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Understanding & Confronting the Fade Out Argument

early learning fade out


Fade out is the theory that gains made in high-quality early learning settings diminish over time, namely by third grade.


While there is no universally accepted standard, people who are concerned about fade out generally look at academic skill data. They typically do not also cite information about social-emotional or other developmental skills – essential elements in a child’s healthy growth and increasingly researched components of school and career success.


The facts are in on this now, and the answer is no. The most recent studies have proven that children who experience high-quality early education develop stronger social-emotional skills. Those skills lead to many positive outcomes, such as higher rates of high school graduation, college graduation and employment, lower rates of arrests and incarceration, and better long-term health outcomes. A 2017 study found that eight years after students completed Tulsa, Oklahoma’s universal preschool program, they performed better in math, were more likely to enroll in advanced courses and did not repeat grades as often as those not enrolled in the program.

What new research points out is that the real issue is that children who receive high-quality early education often have their progress slowed upon entering the K-12 system. That’s because teachers must focus on building the skills of children who were not enrolled in early learning programs. This is called “catch up” and presents a different problem for educational leaders and policy makers.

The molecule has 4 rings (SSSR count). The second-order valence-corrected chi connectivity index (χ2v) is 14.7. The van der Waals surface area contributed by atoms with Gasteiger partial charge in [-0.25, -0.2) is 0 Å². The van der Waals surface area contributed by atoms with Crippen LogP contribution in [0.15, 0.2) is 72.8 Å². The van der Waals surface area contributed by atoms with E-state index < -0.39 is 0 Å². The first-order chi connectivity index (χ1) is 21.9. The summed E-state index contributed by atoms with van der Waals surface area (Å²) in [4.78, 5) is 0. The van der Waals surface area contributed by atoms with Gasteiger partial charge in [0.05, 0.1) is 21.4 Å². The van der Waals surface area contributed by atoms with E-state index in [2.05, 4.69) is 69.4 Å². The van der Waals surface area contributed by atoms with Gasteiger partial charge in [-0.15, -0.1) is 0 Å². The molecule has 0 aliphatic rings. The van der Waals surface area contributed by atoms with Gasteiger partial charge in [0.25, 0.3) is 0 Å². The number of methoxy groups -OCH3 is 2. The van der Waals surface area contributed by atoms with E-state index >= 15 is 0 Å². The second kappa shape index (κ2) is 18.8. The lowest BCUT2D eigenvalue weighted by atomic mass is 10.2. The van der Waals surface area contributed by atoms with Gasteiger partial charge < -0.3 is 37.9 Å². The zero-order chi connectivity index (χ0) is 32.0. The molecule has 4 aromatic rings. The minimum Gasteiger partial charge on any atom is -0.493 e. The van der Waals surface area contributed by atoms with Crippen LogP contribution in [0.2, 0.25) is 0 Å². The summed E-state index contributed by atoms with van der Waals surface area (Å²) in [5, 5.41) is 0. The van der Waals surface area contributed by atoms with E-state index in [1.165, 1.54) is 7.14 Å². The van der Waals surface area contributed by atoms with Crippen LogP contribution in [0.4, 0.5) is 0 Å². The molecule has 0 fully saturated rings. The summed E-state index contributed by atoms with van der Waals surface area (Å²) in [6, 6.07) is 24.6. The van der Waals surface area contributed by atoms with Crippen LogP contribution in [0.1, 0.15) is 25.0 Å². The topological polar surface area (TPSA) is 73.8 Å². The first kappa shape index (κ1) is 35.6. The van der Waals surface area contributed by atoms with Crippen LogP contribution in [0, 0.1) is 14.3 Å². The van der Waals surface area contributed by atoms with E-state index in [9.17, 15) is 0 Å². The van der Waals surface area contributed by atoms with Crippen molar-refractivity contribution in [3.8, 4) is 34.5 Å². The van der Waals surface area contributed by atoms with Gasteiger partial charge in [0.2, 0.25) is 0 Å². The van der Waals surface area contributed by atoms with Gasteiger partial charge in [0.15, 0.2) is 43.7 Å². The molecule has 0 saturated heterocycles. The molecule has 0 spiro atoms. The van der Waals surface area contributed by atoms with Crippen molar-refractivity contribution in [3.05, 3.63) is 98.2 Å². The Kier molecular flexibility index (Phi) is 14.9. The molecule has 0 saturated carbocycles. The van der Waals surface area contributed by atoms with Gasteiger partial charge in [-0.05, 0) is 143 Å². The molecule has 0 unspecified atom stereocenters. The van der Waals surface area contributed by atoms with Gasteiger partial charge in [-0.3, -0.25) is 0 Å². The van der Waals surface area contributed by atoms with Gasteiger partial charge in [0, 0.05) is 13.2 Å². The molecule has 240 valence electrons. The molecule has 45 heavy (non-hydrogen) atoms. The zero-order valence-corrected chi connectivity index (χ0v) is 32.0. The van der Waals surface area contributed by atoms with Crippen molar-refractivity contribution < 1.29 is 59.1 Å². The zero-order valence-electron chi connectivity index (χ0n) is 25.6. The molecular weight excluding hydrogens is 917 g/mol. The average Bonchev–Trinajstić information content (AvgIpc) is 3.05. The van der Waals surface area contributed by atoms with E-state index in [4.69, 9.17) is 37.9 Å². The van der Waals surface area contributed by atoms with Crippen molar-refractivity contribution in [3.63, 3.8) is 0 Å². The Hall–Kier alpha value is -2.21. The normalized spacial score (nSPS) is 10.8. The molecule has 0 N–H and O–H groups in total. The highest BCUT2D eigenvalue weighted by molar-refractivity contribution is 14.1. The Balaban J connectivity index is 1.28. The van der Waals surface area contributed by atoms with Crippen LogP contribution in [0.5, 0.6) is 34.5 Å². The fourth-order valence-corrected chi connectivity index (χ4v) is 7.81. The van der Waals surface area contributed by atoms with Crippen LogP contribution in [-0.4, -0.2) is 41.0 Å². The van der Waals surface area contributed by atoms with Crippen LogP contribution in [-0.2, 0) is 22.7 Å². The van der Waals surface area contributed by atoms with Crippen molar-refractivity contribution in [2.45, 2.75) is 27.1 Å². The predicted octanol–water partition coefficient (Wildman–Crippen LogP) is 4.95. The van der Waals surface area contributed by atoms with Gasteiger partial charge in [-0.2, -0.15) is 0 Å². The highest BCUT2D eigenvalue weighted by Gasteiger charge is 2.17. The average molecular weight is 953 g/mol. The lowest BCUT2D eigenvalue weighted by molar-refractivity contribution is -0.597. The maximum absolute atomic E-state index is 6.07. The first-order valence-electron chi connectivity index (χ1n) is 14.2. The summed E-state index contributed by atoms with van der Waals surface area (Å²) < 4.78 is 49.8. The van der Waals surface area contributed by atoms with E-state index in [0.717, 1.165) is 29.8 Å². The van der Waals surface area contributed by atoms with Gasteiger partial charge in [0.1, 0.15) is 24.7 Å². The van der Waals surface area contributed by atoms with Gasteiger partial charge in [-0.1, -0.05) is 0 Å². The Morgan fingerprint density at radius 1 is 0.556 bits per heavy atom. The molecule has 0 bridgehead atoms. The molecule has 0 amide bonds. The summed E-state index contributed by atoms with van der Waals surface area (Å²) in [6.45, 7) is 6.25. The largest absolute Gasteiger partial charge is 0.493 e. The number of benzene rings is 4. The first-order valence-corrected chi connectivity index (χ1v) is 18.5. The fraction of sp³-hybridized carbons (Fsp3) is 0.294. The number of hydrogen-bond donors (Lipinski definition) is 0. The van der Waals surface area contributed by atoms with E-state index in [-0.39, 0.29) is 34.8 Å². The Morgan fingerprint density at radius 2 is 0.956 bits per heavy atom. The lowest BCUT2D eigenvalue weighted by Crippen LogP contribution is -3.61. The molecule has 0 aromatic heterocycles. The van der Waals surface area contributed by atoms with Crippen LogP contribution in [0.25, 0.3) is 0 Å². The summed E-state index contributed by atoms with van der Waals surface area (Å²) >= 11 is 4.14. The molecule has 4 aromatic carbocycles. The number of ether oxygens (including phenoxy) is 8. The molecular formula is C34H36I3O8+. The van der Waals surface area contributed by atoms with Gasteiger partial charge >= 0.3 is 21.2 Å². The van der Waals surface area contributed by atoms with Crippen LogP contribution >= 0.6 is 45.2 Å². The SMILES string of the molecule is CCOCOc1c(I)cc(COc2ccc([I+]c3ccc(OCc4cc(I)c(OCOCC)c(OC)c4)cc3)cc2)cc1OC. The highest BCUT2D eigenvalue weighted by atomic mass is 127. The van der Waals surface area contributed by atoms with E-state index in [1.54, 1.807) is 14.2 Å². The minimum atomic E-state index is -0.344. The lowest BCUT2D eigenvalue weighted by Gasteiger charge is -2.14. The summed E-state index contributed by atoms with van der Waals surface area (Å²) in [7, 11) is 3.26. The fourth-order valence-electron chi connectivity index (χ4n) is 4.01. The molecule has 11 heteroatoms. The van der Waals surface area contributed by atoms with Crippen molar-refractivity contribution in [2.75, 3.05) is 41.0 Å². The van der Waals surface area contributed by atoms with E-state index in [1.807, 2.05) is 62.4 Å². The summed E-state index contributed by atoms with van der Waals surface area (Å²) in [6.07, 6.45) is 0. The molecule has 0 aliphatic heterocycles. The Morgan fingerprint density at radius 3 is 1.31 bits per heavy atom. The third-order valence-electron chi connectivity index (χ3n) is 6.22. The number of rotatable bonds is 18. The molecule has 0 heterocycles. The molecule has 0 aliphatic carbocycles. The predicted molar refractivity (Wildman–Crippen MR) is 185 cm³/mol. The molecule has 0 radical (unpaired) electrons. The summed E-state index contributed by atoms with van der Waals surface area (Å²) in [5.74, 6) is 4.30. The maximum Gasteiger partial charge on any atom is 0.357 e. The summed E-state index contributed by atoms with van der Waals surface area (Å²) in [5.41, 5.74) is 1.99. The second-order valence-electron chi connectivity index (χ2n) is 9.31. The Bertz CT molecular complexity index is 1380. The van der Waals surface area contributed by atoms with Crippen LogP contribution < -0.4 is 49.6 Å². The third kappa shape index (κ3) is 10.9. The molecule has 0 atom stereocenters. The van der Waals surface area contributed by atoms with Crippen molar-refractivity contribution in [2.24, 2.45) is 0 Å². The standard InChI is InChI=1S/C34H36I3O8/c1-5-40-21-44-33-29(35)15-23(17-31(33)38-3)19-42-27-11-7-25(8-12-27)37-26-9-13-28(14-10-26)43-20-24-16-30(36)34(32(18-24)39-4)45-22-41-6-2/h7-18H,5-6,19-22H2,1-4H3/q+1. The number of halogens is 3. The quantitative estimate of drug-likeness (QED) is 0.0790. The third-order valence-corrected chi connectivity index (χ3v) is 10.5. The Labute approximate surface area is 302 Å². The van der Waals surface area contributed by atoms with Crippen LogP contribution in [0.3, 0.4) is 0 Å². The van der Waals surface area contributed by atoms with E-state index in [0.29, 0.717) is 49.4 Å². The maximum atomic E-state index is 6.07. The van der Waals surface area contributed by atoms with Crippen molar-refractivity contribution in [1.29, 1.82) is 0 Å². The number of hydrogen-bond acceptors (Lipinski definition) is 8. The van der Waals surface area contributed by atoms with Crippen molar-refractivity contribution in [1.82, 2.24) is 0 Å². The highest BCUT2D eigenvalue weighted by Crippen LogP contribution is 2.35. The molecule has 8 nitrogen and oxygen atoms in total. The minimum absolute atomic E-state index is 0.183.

Research and the experiences of other states suggest that having strong continuity and coordination between early education and K-12 systems is critical. The quality of education children receive after entering the K-12 system truly matters. Poor instruction, lack of alignment and spending instructional time “catching up” other children not exposed to high-quality early learning can each diminish some of the gains made in early education. If children do not continuously have opportunities to practice the skills they already learned, they risk losing them. Rather than focusing on fighting a “fade out” problem that research doesn’t back up, we can avoid the “catch up” challenge by increasing access to high-quality early learning opportunities for more children.

Information in this document was retrieved from the following sources: Dana Charles McCoy, Hirokazu Yoshikawa, Kathleen M. Ziol-Guest, Greg J. Duncan, Holly S. Schindler, Katherine Magnuson, Rui Yang, Andrew Koepp, Jack P. Shonkoff. (2017). “Impacts of Early Childhood Education on Medium- and Long-Term Educational Outcomes.” Educational Researcher. Retrieved from
William T. Gormley, Jr., Deborah Phillips, Sara Anderson. (2017). “The Effects of Tulsa’s Pre-K Program on Middle School Student Performance.” The Journal of Policy Analysis and Management. Retrieved from
James Heckman. (2018). The Heckman Equation. Retrieved from:

This is the first in a series of fact sheets Early Learning Indiana will be releasing on issues related to funding early education in Indiana to help better arm advocates with the latest information and arguments. If you would like to print a copy of this fact sheet, please click here.

Additional fact sheets, new studies and reports and other updates will be released in the coming weeks and months. Please share this information with other advocates and encourage leaders in your community to sign up here to receive these e-updates.

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